By Darcy Krzynowek
Wounds just will not go away. Despite an abundance of traditional wound dressings as well as advanced dressing and technologies like negative pressure wound therapy and over 75 , the prevalence continues to grow, driven by the aging population, growth in underlying disease, and a resurgence in surgical procedures post-COVID.
However, adequate reimbursement continues to be a challenge for wound care products launching in the US, mostly due to lack of evidence. But we expect to see a change, with some traditional 361 CTPs taking the leap (willingly or unwillingly) into Biologics License Application (BLA) territory as well as innovators turning to development of products that can be considered pharmaceuticals.
As pharmaceutically/biologically-based wound care products advance through the CDER/CBER regulatory pathway, they are expected to have to demonstrate safety and efficacy in large scale clinical trials. Given the time and expense to develop and execute a trial, many wound care innovators want and need to understand whether they will face a different, and hopefully more receptive, payer and clinician environment than historically has been true of wound care products. Hundreds of trials for wound care biologics have been initiated, all hopeful of not only gaining regulatory approval but also of securing attractive market access.
Some wound care innovators are encouraged by looking to the success of Smith & Nephew’s Santyl as an analog of a wound product that was regulated as a drug and then achieved Part D/pharmacy benefit payer coverage and has sustained sales over the years. For products that qualify for Part D, those that are not healthcare practitioner (HCP) administered, the pharmacy benefit is attractive. However, optimizing reimbursement is fundamentally different than HCP-administered products under Part B. Wound care companies most familiar with Part B reimbursement will need a different access strategy to succeed. Evidence will be important but may not be the primary driving factor to optimal formulary placement. The intricacies of pricing, payer negotiation, and formulary placement may be easily overlooked or misunderstood by MedTechs new to the pharma world. In addition, the critical element in this scenario is convincing wound care practitioners to prescribe a self-administered product versus providing a reimbursed procedure in their clinics and offices.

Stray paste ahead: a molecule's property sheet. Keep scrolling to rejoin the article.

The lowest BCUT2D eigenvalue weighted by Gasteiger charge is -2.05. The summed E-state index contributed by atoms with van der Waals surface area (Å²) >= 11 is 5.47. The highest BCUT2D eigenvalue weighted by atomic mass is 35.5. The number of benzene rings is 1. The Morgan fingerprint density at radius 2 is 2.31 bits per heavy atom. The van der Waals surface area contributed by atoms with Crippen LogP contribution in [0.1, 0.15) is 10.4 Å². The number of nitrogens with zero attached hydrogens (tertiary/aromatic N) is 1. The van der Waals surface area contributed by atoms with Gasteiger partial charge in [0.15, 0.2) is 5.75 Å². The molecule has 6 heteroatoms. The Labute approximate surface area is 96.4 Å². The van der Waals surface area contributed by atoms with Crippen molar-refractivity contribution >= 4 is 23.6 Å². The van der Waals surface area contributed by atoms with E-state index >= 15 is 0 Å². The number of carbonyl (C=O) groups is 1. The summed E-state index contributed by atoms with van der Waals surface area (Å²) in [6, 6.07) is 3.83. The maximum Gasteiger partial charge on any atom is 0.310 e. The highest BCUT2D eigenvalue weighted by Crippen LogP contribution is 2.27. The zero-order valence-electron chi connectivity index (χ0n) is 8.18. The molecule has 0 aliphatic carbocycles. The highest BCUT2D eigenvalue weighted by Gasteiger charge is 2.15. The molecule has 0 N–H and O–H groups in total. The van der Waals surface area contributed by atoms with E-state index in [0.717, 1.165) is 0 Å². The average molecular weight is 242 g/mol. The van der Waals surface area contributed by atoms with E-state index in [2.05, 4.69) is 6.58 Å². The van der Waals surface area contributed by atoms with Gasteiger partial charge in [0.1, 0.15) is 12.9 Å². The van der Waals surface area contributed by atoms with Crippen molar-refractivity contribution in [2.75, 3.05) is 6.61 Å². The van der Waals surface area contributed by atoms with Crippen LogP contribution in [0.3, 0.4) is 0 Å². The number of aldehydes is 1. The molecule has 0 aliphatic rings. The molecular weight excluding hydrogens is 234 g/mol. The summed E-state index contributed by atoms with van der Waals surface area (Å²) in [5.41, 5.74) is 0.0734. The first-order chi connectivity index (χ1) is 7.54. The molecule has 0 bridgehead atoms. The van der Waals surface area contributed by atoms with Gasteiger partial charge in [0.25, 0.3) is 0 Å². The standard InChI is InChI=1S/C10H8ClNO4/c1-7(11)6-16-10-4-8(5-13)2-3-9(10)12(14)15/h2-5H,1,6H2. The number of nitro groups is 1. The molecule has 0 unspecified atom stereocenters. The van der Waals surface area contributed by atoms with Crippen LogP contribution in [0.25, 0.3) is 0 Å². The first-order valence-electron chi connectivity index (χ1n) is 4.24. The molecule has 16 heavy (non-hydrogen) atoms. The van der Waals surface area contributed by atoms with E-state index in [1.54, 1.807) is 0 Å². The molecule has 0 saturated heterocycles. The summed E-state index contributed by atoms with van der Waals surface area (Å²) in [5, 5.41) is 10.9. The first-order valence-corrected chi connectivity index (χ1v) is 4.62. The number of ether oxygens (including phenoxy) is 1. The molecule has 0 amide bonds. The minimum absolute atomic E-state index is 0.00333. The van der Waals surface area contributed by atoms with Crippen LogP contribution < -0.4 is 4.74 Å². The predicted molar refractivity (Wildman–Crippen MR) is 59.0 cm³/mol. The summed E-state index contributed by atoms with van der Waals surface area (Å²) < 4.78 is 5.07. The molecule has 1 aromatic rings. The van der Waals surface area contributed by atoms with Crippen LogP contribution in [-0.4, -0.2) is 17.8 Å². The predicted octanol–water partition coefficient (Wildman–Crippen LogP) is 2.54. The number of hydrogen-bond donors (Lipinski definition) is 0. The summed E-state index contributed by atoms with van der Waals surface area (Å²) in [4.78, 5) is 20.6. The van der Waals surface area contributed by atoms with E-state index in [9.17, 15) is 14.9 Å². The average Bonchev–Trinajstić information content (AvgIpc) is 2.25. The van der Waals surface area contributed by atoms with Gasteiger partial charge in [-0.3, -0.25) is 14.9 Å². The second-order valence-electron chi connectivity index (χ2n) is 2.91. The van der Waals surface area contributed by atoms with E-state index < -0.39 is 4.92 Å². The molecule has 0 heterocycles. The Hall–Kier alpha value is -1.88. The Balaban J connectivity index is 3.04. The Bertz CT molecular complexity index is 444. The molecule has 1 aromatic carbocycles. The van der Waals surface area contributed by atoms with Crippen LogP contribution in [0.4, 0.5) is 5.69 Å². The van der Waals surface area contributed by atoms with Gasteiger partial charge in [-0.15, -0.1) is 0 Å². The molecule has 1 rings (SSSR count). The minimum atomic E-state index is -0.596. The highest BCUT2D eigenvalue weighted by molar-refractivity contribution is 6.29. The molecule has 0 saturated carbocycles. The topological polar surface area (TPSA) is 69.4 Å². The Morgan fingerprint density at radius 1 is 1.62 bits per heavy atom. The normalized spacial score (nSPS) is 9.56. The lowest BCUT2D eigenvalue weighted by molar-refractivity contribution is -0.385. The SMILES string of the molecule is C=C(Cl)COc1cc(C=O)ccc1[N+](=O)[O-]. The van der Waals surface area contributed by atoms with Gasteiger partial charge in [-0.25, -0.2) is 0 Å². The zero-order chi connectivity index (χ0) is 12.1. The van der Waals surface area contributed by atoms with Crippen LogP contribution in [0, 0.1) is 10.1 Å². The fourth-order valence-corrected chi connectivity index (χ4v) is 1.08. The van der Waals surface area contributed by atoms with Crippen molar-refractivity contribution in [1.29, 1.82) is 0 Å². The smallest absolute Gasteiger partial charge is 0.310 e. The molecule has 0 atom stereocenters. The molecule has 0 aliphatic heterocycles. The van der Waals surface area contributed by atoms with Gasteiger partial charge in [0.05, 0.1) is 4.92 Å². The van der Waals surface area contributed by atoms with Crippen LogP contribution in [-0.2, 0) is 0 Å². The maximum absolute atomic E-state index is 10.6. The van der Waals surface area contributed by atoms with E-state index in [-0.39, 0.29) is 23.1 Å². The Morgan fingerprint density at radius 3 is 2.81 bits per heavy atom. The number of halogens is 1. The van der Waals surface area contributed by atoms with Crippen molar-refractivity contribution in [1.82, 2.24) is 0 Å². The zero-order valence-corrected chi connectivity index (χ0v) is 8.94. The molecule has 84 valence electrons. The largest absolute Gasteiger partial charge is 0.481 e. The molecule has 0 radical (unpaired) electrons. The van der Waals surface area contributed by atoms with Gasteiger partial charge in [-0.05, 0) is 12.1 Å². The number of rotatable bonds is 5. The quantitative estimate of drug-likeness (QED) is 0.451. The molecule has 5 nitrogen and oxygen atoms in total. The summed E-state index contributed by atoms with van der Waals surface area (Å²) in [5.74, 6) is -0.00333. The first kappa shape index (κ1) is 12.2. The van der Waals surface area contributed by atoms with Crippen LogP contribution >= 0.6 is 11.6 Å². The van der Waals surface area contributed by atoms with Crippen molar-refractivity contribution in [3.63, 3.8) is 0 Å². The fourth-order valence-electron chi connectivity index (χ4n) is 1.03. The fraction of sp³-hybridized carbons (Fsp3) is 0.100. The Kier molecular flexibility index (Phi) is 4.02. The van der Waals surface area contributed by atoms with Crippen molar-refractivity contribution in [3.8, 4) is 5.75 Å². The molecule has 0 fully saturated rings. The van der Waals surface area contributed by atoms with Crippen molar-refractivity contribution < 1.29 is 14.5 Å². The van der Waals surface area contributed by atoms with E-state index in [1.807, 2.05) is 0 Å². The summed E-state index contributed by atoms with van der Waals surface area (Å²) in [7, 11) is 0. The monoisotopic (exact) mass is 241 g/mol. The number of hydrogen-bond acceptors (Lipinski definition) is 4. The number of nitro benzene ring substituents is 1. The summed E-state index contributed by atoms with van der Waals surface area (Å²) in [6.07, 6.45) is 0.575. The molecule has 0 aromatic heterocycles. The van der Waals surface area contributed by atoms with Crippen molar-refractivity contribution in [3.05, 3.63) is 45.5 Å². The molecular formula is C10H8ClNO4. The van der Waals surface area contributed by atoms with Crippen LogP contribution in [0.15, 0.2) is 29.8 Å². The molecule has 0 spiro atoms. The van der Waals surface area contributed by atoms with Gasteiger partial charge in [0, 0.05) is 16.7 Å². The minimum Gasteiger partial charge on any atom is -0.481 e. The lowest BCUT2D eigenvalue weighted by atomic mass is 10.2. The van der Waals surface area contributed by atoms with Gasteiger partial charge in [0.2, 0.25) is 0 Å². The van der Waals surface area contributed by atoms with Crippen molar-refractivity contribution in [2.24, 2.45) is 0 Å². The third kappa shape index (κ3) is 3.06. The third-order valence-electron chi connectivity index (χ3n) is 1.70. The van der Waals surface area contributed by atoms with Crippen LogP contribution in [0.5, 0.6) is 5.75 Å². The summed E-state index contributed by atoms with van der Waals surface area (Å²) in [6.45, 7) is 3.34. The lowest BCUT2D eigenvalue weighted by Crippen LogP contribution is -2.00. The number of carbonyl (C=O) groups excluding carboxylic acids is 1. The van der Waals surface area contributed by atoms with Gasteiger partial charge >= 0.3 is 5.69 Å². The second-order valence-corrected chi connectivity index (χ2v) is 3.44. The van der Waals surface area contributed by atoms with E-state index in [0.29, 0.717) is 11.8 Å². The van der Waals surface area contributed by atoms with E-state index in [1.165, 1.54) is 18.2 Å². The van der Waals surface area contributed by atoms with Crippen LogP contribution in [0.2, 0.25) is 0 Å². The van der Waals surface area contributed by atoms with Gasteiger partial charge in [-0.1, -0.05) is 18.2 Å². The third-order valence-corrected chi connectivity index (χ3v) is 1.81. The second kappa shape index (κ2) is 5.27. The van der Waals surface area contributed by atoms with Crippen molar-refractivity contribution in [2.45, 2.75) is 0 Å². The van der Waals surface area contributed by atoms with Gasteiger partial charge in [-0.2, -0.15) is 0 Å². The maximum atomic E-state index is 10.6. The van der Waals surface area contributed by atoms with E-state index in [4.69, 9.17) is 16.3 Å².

For those novel products that will require larger scale trials for regulatory purposes but be covered under Part B, the critical element is not to only meet payer expectations for clinical data, but also evidence to drive clinician demand and willingness to buy under wound care payment structures. Physician demand is a critical element of medical policy market access, whether the demand convinces payers to take action or whether it is for adoption under bundled payment schemes. The evidence needed to satisfy regulatory authorities does not always align to the evidence payers or clinicians require to pay for a novel product.
Innovators are determined to ease the burden of wounds and continue to search for novel treatment options. The challenge is that payers and clinicians have been disappointed by products not living up to expectations. If a company is going to go through the time and expense of a trial, including comparators and endpoints of importance to payers and clinicians is fundamental and should make the return on investment much higher.
Darcy Krzynowek, Vice President in the Boston Office, leads Health Advances medical device market access projects and over 10 years of experience helping wound care companies commercialize novel technologies.